Brian Eno

Eno Box I: Instrumentals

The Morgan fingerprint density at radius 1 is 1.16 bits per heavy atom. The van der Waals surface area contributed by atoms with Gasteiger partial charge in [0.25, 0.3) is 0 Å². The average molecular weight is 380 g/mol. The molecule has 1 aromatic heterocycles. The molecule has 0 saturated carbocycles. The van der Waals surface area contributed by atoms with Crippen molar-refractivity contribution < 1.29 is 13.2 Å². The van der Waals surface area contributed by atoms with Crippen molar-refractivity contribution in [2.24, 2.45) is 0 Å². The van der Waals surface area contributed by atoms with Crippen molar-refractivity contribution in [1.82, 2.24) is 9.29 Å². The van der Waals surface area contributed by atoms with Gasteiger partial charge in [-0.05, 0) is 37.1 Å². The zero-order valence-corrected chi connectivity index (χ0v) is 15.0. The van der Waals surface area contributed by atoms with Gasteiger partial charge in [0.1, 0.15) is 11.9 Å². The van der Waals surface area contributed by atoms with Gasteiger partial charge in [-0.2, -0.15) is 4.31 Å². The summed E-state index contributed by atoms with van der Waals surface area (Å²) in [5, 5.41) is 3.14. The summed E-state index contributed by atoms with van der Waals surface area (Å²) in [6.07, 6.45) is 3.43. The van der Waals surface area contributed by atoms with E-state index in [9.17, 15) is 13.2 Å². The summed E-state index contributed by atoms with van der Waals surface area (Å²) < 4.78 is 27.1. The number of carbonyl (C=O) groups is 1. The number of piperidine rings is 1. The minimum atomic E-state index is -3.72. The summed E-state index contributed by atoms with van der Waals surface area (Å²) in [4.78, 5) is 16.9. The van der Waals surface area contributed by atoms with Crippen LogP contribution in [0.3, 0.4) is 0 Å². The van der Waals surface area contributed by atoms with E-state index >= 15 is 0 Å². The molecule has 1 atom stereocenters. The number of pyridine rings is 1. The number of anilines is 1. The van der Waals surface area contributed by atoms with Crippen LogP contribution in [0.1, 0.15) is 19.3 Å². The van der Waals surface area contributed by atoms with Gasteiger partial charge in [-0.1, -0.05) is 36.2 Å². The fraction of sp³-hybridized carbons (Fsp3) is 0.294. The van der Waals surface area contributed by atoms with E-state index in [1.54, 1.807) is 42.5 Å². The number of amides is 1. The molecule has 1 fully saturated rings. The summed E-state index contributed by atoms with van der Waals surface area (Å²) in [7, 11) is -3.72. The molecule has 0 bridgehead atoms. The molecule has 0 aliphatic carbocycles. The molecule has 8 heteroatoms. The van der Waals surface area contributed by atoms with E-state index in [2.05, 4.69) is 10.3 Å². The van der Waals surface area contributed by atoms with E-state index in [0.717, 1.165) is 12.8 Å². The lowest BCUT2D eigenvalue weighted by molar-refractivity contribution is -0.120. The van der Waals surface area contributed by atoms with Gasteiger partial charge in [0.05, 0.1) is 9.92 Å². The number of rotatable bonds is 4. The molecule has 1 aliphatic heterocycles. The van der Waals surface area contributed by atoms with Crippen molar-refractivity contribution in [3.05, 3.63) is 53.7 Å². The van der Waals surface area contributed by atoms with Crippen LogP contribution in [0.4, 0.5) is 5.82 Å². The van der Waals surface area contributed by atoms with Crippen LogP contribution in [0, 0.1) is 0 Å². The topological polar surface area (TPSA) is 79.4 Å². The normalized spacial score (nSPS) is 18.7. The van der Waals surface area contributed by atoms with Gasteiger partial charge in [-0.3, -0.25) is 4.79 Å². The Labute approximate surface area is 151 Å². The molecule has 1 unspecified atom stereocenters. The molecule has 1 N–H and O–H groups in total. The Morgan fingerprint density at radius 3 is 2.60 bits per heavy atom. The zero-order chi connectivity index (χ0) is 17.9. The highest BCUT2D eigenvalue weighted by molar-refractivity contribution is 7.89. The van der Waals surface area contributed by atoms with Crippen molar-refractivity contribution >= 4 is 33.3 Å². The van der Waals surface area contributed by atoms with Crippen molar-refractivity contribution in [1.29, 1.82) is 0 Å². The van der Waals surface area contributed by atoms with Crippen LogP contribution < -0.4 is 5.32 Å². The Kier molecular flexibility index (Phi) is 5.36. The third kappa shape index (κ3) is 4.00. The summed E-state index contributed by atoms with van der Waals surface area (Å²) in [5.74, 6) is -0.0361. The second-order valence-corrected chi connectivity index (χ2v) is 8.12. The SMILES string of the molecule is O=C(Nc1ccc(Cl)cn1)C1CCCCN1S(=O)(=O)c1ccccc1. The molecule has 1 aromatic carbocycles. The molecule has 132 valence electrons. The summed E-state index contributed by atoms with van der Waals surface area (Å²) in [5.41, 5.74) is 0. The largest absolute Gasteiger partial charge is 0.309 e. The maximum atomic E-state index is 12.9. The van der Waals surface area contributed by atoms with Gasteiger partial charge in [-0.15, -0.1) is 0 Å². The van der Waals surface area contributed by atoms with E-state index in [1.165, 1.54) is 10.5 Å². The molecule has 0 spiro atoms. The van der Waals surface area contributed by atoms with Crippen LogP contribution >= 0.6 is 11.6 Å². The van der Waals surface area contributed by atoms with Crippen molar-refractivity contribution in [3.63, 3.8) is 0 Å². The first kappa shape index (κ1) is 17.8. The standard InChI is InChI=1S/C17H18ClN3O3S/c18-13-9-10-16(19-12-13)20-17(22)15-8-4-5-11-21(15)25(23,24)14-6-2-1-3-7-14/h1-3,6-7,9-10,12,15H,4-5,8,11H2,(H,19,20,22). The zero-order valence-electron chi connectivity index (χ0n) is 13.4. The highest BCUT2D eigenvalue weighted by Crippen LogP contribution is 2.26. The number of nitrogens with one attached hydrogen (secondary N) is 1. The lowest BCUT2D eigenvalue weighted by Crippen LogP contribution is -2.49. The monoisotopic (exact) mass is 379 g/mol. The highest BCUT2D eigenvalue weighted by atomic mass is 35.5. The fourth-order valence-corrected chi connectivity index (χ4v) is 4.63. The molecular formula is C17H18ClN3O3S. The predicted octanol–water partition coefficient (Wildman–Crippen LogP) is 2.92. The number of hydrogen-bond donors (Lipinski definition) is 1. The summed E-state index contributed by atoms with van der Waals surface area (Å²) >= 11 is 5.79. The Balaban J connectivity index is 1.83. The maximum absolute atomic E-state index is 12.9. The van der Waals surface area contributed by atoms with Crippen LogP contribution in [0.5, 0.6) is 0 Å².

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Ever the iconoclast, if there is one thing that Brian Eno has done with any degree of consistency throughout his varied career, it is presenting his art in an array of perpetually "out of the box" forums. All that changed -- in a manner of speaking -- with the release of two companion multi-disc compilations. Eno Box I: Instrumentals (1994) condenses his wordless creations, while Eno Box II: Vocals (1993) does the same for the rest of his major works on a similarly sized volume. Interestingly -- and in his typically contrary fashion -- this initial installment was actually issued last. Each of Eno Box I: Instrumentals' three CDs respectively concentrates on a specific facet of the artist's copious back catalog. Disc one takes a more or less chronological approach to instrumental selections from the Eno albums Another Green World (1975) and Before and After Science (1977) prior to focusing on his movie music. "Dover Beach" -- his contribution to the Derek Jarman-directed masterpiece Jubilee (1978) -- is then followed by titles from the limited-edition vinyl promotional Directors' Edition of Music for Films (1976), the publicly released Music for Films (1978), and Music for Films, Vol. 2 (1983), concluding with several sides from Music for Films, Vol. 3 (1988). Disc two picks right up where the first left off, garnering four additional Music for Films, Vol. 3 entries prior to providing an overview to Eno's collaborations with notables such as David Bowie, Jon Hassell, Harold Budd, Daniel Lanois, Roger Eno, and Robert Fripp. Disc three then offers samplings from Music for Airports (1978), The Shutov Assembly (1992), On Land (1982), Thursday Afternoon (1985), Discreet Music (1975), and Neroli (1993), several of which have been truncated for inclusion here. It is also worth mentioning that all the contents are encoded with exceptionally high-fidelity super-bit mapping. The physical box itself is an elaborate affair designed by Russell Mills, and the 30-page liner booklet contains text by U.K. rock critic Paul Morley and the usual discographical information that states the sources for each of the 54 entries.

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